Decentralised regulation of women's night work
In early 1998, the social partners in Austria's metalworking sector are in the throes of negotiating a first collective agreement on women's night work which will open the way for plant-level agreements. As a result, companies will be able to employ women on night duty well before gender-neutral legal regulations come into force in 2001. The agreement, when concluded, will be a further step away from detailed national regulation towards greater autonomy for local agents in framing industrial relations.
The 1969 Night Work of Women Act (Frauen-Nachtarbeitsgesetz, FrNArbG) originally ruled out the employment of women over an 11-hour period including that from 20.00 to 06.00. The bulk of the law comprised detailed exemptions and exceptions. When Austria acceded to the European Economic Area on 1 January 1994 the law was amended to permit night work indiscriminately from the year 2001. Driven by employment concerns, new legislation was enacted in late 1997 permitting the social partners to conclude collective agreements on the night-time employment of women from 1 January 1998 provided that the right to return to a daytime occupation in case of a proven health hazard were included along with measures to compensate for the burdens of night work or to alleviate them. Special consideration has to be given to any necessary care of children up to the age of 12 (AT9711148N). Collective agreements may empower plant-level agreements to make exceptions to the ban on night work.
Demand for night work
Several enterprises intend to employ women on night shifts. In fact, a plant belonging to TRW, the car component multinational, announced that it would begin the scheme on 9 February 1998 even if the necessary collective and plant agreements were not in place. AT&S, an Austrian circuit-board manufacturer, has premised an ATS 500 million investment decision and the creation of 150 jobs on an agreement at plant level to allow women to work at night. Both these companies belong to the metalworking sector. Several enterprises in the food industry expressed a desire to employ women on night shifts while the law was under debate in November 1997. Here nothing more has happened since but it is expected that talks on a collective agreement will take place before the end of March 1998.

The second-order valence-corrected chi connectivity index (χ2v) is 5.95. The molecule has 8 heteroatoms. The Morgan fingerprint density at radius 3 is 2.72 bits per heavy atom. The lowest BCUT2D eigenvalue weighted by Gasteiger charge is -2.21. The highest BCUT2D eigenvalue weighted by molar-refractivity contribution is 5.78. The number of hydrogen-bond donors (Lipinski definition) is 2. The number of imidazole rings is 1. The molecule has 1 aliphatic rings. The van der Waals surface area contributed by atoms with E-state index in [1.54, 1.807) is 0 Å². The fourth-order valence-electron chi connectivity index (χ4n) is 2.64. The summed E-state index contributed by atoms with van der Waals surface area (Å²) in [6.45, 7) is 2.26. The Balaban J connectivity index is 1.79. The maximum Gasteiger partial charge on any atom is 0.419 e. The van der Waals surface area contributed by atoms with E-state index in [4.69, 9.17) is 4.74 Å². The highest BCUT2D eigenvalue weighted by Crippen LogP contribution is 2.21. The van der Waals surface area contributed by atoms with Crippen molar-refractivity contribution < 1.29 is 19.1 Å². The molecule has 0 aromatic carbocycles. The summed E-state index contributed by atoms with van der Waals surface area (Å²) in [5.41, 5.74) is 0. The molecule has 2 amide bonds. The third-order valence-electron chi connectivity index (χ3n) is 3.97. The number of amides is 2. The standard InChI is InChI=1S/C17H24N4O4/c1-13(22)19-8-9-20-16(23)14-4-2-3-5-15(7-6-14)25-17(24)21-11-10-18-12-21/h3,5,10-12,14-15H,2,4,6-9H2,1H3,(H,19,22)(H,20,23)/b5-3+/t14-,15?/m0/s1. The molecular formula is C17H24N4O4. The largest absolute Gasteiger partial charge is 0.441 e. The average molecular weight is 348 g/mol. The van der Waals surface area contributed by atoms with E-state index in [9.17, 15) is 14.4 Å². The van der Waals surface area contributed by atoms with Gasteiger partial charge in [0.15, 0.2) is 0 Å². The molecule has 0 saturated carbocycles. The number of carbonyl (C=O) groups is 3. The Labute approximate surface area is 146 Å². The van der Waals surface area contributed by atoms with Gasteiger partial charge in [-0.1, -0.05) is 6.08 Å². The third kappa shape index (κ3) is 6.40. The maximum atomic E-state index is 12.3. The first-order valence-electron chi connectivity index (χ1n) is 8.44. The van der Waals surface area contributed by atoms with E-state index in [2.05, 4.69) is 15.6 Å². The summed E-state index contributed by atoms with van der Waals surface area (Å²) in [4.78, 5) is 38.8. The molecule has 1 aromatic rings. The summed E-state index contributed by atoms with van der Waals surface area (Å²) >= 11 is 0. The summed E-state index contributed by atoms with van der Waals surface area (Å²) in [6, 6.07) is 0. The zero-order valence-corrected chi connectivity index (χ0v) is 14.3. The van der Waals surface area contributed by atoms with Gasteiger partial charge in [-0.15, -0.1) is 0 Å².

Dispute over content
As outlined above, the mandatory requirements on collective agreements on women's night work are few. However, the provisions in the law resulted from a complex process involving compromise not merely between the Austrian Chamber of the Economy (Wirtschaftskammer Österreich, WKÖ) and the Austrian Trade Union Federation (Österreichischer Gewerkschaftsbund, ÖGB) as the main social partners, but also: between the social partners and the Government; within the Government; and within the ÖGB between the women's section and the federation presidency. The women's section, as early as May 1995, had sent a resolution to the WKÖ, the Ministry of Labour, Health and Social Affairs (Bundesministerium für Arbeit, Gesundheit und Soziales, BMAGS) and the Ministry of Women's Affairs (Frauenministerium) containing a detailed list of demands and suggestions. The most important of these was a system of compensation for night work in the form of additional time off in lieu to be taken over the subsequent 13 weeks. This ranged from 10% to 33% of the hours worked between 20.00 and 06.00, depending on the time of night at which work was to be done. Other key demands were transport to and from work, hot food, breaks and the right to switch to daytime work. There was no demand on childcare because the right to daytime work was regarded as the better substitute. In the end the law contained very little of all this. The overall compromise, reached in November 1996, was to avoid dispute over the exact details and cost of the regulations at parliamentary level and to refer them down to national collective agreements and from there to plant-level agreements.